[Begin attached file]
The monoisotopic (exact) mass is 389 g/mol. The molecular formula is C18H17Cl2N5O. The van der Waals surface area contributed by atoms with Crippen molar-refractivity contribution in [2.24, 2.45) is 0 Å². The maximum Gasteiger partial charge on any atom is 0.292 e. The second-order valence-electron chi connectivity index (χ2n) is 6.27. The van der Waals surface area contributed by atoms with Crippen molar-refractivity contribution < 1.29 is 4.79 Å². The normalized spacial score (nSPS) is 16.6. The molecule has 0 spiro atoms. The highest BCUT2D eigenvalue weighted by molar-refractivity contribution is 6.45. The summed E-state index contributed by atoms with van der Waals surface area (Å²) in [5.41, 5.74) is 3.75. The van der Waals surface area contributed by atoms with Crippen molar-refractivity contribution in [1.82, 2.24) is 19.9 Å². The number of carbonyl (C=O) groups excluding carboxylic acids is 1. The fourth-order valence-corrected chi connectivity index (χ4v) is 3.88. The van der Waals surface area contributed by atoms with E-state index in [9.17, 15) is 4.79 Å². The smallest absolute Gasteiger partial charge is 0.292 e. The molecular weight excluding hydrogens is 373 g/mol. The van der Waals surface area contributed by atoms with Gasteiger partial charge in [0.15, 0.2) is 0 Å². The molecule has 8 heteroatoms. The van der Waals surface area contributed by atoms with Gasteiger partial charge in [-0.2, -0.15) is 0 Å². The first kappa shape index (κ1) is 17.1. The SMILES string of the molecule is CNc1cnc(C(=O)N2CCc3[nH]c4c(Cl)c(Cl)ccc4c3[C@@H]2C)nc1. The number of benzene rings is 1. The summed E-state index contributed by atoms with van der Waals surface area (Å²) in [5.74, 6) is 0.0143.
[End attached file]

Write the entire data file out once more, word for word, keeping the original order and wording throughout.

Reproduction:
The monoisotopic (exact) mass is 389 g/mol. The molecular formula is C18H17Cl2N5O. The van der Waals surface area contributed by atoms with Crippen molar-refractivity contribution in [2.24, 2.45) is 0 Å². The maximum Gasteiger partial charge on any atom is 0.292 e. The second-order valence-electron chi connectivity index (χ2n) is 6.27. The van der Waals surface area contributed by atoms with Crippen molar-refractivity contribution < 1.29 is 4.79 Å². The normalized spacial score (nSPS) is 16.6. The molecule has 0 spiro atoms. The highest BCUT2D eigenvalue weighted by molar-refractivity contribution is 6.45. The summed E-state index contributed by atoms with van der Waals surface area (Å²) in [5.41, 5.74) is 3.75. The van der Waals surface area contributed by atoms with Crippen molar-refractivity contribution in [1.82, 2.24) is 19.9 Å². The number of carbonyl (C=O) groups excluding carboxylic acids is 1. The fourth-order valence-corrected chi connectivity index (χ4v) is 3.88. The van der Waals surface area contributed by atoms with E-state index in [9.17, 15) is 4.79 Å². The smallest absolute Gasteiger partial charge is 0.292 e. The molecular weight excluding hydrogens is 373 g/mol. The van der Waals surface area contributed by atoms with Gasteiger partial charge in [0.15, 0.2) is 0 Å². The molecule has 8 heteroatoms. The van der Waals surface area contributed by atoms with Gasteiger partial charge in [-0.2, -0.15) is 0 Å². The first kappa shape index (κ1) is 17.1. The SMILES string of the molecule is CNc1cnc(C(=O)N2CCc3[nH]c4c(Cl)c(Cl)ccc4c3[C@@H]2C)nc1. The number of benzene rings is 1. The summed E-state index contributed by atoms with van der Waals surface area (Å²) in [5.74, 6) is 0.0143.